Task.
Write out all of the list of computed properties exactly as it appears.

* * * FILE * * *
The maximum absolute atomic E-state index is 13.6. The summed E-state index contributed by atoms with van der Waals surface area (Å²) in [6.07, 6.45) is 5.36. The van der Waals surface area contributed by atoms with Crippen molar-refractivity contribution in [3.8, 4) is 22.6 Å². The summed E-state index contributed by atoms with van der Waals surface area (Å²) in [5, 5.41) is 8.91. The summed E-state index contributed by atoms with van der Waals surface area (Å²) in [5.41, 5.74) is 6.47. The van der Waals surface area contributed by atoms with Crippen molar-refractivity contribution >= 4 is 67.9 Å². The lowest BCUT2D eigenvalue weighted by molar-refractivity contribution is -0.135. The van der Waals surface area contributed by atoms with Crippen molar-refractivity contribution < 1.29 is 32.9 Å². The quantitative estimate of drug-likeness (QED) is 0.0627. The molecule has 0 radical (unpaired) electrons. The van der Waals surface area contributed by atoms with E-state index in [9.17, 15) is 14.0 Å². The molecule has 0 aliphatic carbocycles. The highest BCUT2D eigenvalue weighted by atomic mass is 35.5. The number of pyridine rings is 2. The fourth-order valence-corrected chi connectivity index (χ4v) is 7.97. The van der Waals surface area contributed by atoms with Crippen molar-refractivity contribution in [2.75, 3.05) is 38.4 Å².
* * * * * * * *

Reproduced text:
The maximum absolute atomic E-state index is 13.6. The summed E-state index contributed by atoms with van der Waals surface area (Å²) in [6.07, 6.45) is 5.36. The van der Waals surface area contributed by atoms with Crippen molar-refractivity contribution in [3.8, 4) is 22.6 Å². The summed E-state index contributed by atoms with van der Waals surface area (Å²) in [5, 5.41) is 8.91. The summed E-state index contributed by atoms with van der Waals surface area (Å²) in [5.41, 5.74) is 6.47. The van der Waals surface area contributed by atoms with Crippen molar-refractivity contribution >= 4 is 67.9 Å². The lowest BCUT2D eigenvalue weighted by molar-refractivity contribution is -0.135. The van der Waals surface area contributed by atoms with Crippen molar-refractivity contribution < 1.29 is 32.9 Å². The quantitative estimate of drug-likeness (QED) is 0.0627. The molecule has 0 radical (unpaired) electrons. The van der Waals surface area contributed by atoms with E-state index in [9.17, 15) is 14.0 Å². The molecule has 0 aliphatic carbocycles. The highest BCUT2D eigenvalue weighted by atomic mass is 35.5. The number of pyridine rings is 2. The fourth-order valence-corrected chi connectivity index (χ4v) is 7.97. The van der Waals surface area contributed by atoms with Crippen molar-refractivity contribution in [2.75, 3.05) is 38.4 Å².